In the two hours or so I’ve spent with World War Z so far, I’ve already had a much better time than I ever did with Overkill’s miserable exercise, and that’s because World War Z throws everything it has at the wall and doesn’t seem to care if at all sticks. It’s refreshingly dumb and chaotic, kind of like the game you would rent from a Blockbuster with your friends for a weekend. We need more games like that.
World War Z splits itself into four campaigns with each telling the story of different people in countries across the world who are in the midst of the zombie outbreak seen in World War Z, sans the gratutious Pepsi swigging of the movie. The zombies are fast and numerous; those who didn’t forget the Jerusalem sequence from the movie in a hurry will be happy to know that zombie towers happen often here, and are always satisfying to bring down.
The cast of characters is diverse with each member of a four-man squad being able to pick a specific class. Based on what I’ve played so far, almost everyone picks Gunslinger or Medic as there just doesn’t seem to be too much cause for any of the others. Gunslinger gives hugely helpful grenades to clear out the swarms whereas Medic gives you a Medkit from the off and a Stim Shot to steel yourself. I might need to experiment with the others, but I honestly feel no need at this point.
Weapon-wise, World War Z is surprisingly robust with an almost unnecessary amount of choices that range from assault rifles to shotguns and even chainsaws, though the latter are categorised as “heavy weapons” and have finite uses. You find them scattered randomly throughout levels in crates and can really help you to cause havoc against swarms, and are just generally a tonne of fun to mess around and cause destruction with.
As for the zombies themselves, they don’t pose much of a threat on their own. In fact, I’d say that World War Z as a whole is not too tricky a game: I’ve only ever failed once and that was because a timed objective was too hard to get to. When you have a big swarm of bitey boys on their way towards you, though, it leaves a knot in the stomach that you will have to quickly untangle to stay alive. It’s plenty cathartic to sit on a machine gun and pepper away at them, and I don’t see that ending any time soon. There’s a satisfying sense of feedback when you land a headshot too, or cut a swathe through a swarm of zombies.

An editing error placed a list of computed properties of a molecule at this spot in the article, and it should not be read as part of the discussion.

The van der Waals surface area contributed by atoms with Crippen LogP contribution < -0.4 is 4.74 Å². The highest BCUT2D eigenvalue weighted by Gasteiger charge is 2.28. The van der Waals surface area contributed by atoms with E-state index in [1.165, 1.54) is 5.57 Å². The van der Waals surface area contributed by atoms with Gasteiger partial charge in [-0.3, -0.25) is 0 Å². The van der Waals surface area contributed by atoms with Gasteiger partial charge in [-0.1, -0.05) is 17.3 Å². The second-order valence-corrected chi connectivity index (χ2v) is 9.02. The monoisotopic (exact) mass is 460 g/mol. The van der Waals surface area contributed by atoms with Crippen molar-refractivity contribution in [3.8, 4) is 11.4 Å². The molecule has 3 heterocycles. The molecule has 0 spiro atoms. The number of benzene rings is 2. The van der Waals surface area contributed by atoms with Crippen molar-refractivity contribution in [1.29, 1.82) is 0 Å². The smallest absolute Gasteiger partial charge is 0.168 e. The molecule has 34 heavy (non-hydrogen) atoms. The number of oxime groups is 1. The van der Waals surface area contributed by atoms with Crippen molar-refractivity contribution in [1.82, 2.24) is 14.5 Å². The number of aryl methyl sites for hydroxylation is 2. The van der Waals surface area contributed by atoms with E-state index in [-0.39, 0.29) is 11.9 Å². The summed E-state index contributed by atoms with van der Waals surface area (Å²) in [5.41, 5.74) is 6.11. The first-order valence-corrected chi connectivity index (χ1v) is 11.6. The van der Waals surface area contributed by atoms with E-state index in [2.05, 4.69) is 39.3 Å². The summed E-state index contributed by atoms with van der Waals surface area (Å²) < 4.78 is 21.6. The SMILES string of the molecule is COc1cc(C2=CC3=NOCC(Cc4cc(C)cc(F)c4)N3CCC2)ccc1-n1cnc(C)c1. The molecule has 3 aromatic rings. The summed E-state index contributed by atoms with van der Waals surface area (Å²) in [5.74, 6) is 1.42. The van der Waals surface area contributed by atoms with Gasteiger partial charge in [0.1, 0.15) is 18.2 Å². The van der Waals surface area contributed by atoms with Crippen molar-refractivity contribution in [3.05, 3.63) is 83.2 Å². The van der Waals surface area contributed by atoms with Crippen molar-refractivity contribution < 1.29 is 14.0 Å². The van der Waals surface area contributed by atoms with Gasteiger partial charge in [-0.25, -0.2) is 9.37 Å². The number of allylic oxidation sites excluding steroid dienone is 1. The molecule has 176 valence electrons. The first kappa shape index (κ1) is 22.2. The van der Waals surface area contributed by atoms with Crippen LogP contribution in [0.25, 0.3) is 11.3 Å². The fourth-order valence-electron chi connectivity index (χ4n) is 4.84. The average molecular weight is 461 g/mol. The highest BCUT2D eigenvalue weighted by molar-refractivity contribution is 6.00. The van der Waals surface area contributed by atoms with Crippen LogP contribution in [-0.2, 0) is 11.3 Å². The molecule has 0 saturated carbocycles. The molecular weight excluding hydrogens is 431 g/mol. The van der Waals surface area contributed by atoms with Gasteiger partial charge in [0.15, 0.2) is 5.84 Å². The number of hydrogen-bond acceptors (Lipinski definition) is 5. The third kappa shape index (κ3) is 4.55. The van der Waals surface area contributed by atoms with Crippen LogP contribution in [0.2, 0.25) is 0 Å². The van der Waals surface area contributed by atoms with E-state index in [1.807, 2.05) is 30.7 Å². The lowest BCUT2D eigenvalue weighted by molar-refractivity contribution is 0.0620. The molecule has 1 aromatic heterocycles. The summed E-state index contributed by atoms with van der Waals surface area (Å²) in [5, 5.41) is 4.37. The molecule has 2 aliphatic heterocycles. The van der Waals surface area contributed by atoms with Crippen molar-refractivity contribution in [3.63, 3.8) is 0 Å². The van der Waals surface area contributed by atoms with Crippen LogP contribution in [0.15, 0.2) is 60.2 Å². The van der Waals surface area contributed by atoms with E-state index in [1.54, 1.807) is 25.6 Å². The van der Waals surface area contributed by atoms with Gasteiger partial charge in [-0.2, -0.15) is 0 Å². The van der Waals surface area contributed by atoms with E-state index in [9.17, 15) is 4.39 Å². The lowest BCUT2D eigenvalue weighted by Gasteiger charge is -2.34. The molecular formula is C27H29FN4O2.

The longevity of World War Z will no doubt be dictated by who you play with. The randoms I played with weren’t too communicative, the only time I directly engaged with them being when one became stuck in the scenery and had to be kicked for us to move on. I am expecting to play with fellow Vulture Darryl, who I imagine will be as bad at killing zombies as he is at out-building young children in Fortnite. There’s not a huge need for gun skill in World War Z, but it certainly pays to have quicker reflexes.
In terms of what else will keep you playing, there does seem to be a fairly stilted progression system in place that rewards you with unlocks and then makes you pay for them with reward points. As you only seem to get 150 points for finishing a level and most of the better upgrades cost above 500, there’s going to be a lot of grinding for incremental reward. Still, if World War Z is going to be a game that you zombie out with with friends rather than something to really test you, a slow and steady system like this doesn’t matter so much, especially when the upgrades are not that game-changing.
I still have a ways to go with World War Z, but I am already very pleasantly surprised by it. To be clear, it’s never winning any awards and the comparisons to Left 4 Dead may be too unavoidable for some (basically any squad shooter with zombies will fall into that category, to be fair), but World War Z is a light and breezy shooter that you can take a bite out of for a budget price.
Still waiting on Jack from Lost to appear for all of fifteen seconds, mind you.
Code supplied by publisher
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